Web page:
We are divided more and more by the haves and have nots. The haves, have healthcare, have a home, have a job and don’t give a darn fro the have nots. Here, for sure in the South, the poor are poor because they are lazy. Oh the American Christians will send a few buck to a cause now and then like Katrina or Haiti, but they will not look at the cause of poverty and do anything about it, because it might mean higher taxes and they might not be able to buy their four ton gas sucking pickup truck to drive three miles to work and back in.

  30. RandyT,

    One wonders where you get your misinformation.

    In the first place, poverty doesn’t cause crime. Culture does. Some of the lowest crime states, such as The Dakotas, are among the poorest. Moreover The US has a lower crime rate than Sweden and many other European nations:

    No shortage of upward mobility here in the US. Just look at Asian immigrants, many who come here with next to nothing and in short order make more on average than white Americans.
    What dooms upward mobility is having a kid out of wedlock and also means the kid is more likely to fail.

  31. Denmark is not much better than Sweden:

    30 percent of social workers and so-called case workers have been
    threatened or attacked, then we obviously have some more
    uttered to advise and handler futile.

    Crimes against these and other vulnerable groups should not be recorded
    properly (read halfway down below in the post under this link)

    When police officers in gang cities – the five largest – and a couple of
    threatened in their homes, their cars and outbuildings burned, and their whereabouts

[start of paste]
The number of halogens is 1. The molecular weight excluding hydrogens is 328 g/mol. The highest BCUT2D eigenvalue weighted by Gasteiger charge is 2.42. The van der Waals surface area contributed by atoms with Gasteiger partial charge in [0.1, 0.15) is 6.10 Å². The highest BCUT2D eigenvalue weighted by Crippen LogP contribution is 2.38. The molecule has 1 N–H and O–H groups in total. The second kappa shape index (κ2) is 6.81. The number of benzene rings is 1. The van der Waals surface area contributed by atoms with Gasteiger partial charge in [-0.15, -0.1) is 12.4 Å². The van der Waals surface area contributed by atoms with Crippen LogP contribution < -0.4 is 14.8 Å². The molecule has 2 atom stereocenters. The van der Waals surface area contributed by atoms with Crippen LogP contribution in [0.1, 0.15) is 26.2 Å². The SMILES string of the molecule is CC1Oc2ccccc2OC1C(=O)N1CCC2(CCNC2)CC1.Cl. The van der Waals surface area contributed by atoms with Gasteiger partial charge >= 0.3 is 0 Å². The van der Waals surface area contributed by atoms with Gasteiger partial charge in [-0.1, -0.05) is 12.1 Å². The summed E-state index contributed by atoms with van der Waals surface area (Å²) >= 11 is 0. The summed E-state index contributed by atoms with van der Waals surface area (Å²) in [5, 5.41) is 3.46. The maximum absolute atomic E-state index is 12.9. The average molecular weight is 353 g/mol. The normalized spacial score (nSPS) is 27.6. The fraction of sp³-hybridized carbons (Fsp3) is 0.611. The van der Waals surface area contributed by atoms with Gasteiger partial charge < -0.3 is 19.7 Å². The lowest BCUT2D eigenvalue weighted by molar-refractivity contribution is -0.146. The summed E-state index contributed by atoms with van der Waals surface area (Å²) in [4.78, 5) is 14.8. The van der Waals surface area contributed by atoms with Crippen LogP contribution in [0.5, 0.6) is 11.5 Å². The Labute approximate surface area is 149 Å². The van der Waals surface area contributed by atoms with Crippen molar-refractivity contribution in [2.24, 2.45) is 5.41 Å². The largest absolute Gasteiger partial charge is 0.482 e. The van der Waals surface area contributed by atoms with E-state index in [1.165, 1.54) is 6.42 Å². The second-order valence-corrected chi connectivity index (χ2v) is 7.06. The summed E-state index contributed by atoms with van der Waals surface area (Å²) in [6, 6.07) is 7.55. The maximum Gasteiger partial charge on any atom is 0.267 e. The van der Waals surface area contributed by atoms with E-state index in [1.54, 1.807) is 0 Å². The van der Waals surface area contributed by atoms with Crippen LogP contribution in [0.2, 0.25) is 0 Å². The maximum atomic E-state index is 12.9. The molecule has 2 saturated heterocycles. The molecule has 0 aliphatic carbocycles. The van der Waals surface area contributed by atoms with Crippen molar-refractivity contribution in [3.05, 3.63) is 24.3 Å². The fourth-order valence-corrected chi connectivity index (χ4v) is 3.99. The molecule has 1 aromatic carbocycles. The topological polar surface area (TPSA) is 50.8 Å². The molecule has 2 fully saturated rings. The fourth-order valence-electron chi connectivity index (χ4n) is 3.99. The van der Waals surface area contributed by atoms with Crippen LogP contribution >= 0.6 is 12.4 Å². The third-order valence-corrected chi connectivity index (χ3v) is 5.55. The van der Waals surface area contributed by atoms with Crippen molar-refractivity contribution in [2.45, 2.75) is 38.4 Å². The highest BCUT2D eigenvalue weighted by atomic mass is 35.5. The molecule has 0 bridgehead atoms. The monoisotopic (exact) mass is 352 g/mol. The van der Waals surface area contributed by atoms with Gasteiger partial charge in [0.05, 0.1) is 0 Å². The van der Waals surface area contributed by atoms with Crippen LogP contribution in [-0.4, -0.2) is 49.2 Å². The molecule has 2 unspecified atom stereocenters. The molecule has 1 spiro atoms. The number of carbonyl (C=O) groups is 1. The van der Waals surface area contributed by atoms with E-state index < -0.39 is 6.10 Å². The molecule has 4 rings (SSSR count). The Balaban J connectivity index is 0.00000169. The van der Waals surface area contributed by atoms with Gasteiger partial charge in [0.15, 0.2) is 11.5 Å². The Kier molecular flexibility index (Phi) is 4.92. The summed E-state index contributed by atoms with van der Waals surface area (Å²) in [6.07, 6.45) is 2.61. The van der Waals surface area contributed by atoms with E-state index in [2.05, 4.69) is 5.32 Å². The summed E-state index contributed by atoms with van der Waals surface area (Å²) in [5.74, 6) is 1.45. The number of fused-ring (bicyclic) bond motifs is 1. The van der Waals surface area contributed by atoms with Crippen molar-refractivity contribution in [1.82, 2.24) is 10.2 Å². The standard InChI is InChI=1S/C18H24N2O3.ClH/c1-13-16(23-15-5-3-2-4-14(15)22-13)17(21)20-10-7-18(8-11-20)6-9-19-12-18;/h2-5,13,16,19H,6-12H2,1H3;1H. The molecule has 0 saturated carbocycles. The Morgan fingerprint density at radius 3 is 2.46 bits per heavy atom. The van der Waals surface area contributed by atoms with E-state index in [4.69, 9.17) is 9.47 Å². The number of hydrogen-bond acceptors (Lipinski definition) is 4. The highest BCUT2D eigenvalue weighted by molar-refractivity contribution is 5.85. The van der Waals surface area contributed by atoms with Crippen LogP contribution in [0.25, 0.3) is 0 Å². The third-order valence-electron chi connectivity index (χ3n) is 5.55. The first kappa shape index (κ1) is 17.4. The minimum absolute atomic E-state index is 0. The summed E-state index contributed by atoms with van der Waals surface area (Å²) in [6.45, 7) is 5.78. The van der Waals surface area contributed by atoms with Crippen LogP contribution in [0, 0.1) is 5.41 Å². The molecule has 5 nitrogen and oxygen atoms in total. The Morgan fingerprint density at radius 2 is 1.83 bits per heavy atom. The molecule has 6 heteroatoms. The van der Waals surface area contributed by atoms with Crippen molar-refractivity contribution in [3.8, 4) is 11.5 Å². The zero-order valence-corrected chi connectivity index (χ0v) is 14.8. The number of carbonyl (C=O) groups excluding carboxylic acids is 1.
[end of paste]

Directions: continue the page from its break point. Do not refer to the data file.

limited so we obviously have some more to the band.

    When 40 percent of welfare benefits went to non-western immigrants
    late 2005, so of course we must make sure that not less than 50 percent
    of welfare is transferred to the group in 2010.

    When the violence and the number of homicides and attempted homicides rise sharply, then
    number of these offenses, of course, grow explosively.
    Home Robberies rose in such numbers, 2006-2009: 16-23-56-more
    than 100, and so must increase year by year, of course, increased

    5 times more murders and attempted murders in 20-year period from 1985
    to 2005, although the ethnic Danish population during the same period went
    back with nearly 300,000. During the same period the number of alien
    immigrants, however, increased by a factor of 10 1967-2005, d.v.s. at 38 years
    is the number of murder and attempted murder increased by 644% or 6.4
    times. From 1967-2008: increased 7.53 times.

    If you want know anything about Denmark:

  32. Bruce.. Your statistics is made up, do you actually believe the US has a lower homicide rate than all those countries?`

    “In 2003, there were 189 homicides reported in Sweden.[3] In 2001, there were 169 reported, which gives a rate of approximately 2 homicides per 100,000 inhabitants.”

    “Recently, however, the homicide rate has stagnated.[7] While the homicide rate decreased continuously between 1991 and 2000 from 9.8 homicides per 100,000 persons to 5.5 per 100,000, it has remained level through 2005.”

    The homicide rate in the US is still more than double that of Sweden, and that’s after having gone down 9,8 in the 90’s…
    Stop lying!

  33. I have to disagree with @Hamad Khan…..Swedes are definitely NOT open towards Muslims or anyone that looks “Middle Eastern”. Swedes may have a reputation for being shy/reserved but this is definitely not so when you’re in a social situation and the subject comes up about Middle Eastern immigrants. It would be one of the last places I’d go if I were Muslim.

    Also, it’s very easy to think Sweden is far better in many ways when you’re living there as an American with all of the rights and privileges we have. But try living as a Swede and being told you can’t leave the country to go on vacation/visit a friend because you can’t find a job and should be home looking for one, not traveling. And that’s just one example. I love Sweden, but I don’t like seeing anyone bash their own country just to look good in the eyes of another.